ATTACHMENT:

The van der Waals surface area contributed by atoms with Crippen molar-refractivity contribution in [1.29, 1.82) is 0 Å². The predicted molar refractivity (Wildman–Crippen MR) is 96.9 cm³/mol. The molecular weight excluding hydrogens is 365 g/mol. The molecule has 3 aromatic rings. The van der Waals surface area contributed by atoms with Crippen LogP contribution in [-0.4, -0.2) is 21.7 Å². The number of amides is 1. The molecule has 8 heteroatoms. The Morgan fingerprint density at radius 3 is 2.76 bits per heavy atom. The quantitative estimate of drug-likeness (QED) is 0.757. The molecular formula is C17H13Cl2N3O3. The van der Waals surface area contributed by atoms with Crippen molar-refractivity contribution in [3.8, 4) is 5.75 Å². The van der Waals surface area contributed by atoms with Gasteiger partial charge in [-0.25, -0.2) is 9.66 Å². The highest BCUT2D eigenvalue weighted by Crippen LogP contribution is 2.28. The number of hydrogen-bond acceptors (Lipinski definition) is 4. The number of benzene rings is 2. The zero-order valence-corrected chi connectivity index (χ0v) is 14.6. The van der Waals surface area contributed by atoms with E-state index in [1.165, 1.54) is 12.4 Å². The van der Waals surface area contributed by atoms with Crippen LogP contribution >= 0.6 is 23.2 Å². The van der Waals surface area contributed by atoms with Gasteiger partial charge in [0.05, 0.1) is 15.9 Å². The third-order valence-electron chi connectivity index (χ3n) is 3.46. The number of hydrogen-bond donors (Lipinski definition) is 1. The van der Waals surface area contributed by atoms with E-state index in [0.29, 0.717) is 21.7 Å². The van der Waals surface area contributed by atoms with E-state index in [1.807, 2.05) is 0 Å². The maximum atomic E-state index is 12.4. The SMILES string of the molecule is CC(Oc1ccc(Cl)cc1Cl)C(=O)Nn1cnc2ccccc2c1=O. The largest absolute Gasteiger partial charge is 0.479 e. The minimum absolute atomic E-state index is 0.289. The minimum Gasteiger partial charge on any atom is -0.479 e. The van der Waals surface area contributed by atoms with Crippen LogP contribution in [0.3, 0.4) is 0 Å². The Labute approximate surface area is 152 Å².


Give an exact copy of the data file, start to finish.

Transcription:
The van der Waals surface area contributed by atoms with Crippen molar-refractivity contribution in [1.29, 1.82) is 0 Å². The predicted molar refractivity (Wildman–Crippen MR) is 96.9 cm³/mol. The molecular weight excluding hydrogens is 365 g/mol. The molecule has 3 aromatic rings. The van der Waals surface area contributed by atoms with Crippen LogP contribution in [-0.4, -0.2) is 21.7 Å². The number of amides is 1. The molecule has 8 heteroatoms. The Morgan fingerprint density at radius 3 is 2.76 bits per heavy atom. The quantitative estimate of drug-likeness (QED) is 0.757. The molecular formula is C17H13Cl2N3O3. The van der Waals surface area contributed by atoms with Crippen molar-refractivity contribution in [3.8, 4) is 5.75 Å². The van der Waals surface area contributed by atoms with Gasteiger partial charge in [-0.25, -0.2) is 9.66 Å². The highest BCUT2D eigenvalue weighted by Crippen LogP contribution is 2.28. The number of hydrogen-bond acceptors (Lipinski definition) is 4. The number of benzene rings is 2. The zero-order valence-corrected chi connectivity index (χ0v) is 14.6. The van der Waals surface area contributed by atoms with E-state index in [1.165, 1.54) is 12.4 Å². The van der Waals surface area contributed by atoms with Crippen LogP contribution >= 0.6 is 23.2 Å². The van der Waals surface area contributed by atoms with Gasteiger partial charge in [0.05, 0.1) is 15.9 Å². The third-order valence-electron chi connectivity index (χ3n) is 3.46. The number of hydrogen-bond donors (Lipinski definition) is 1. The van der Waals surface area contributed by atoms with E-state index in [0.29, 0.717) is 21.7 Å². The van der Waals surface area contributed by atoms with E-state index in [1.807, 2.05) is 0 Å². The maximum atomic E-state index is 12.4. The SMILES string of the molecule is CC(Oc1ccc(Cl)cc1Cl)C(=O)Nn1cnc2ccccc2c1=O. The largest absolute Gasteiger partial charge is 0.479 e. The minimum absolute atomic E-state index is 0.289. The minimum Gasteiger partial charge on any atom is -0.479 e. The van der Waals surface area contributed by atoms with Crippen LogP contribution in [0.3, 0.4) is 0 Å². The Labute approximate surface area is 152 Å².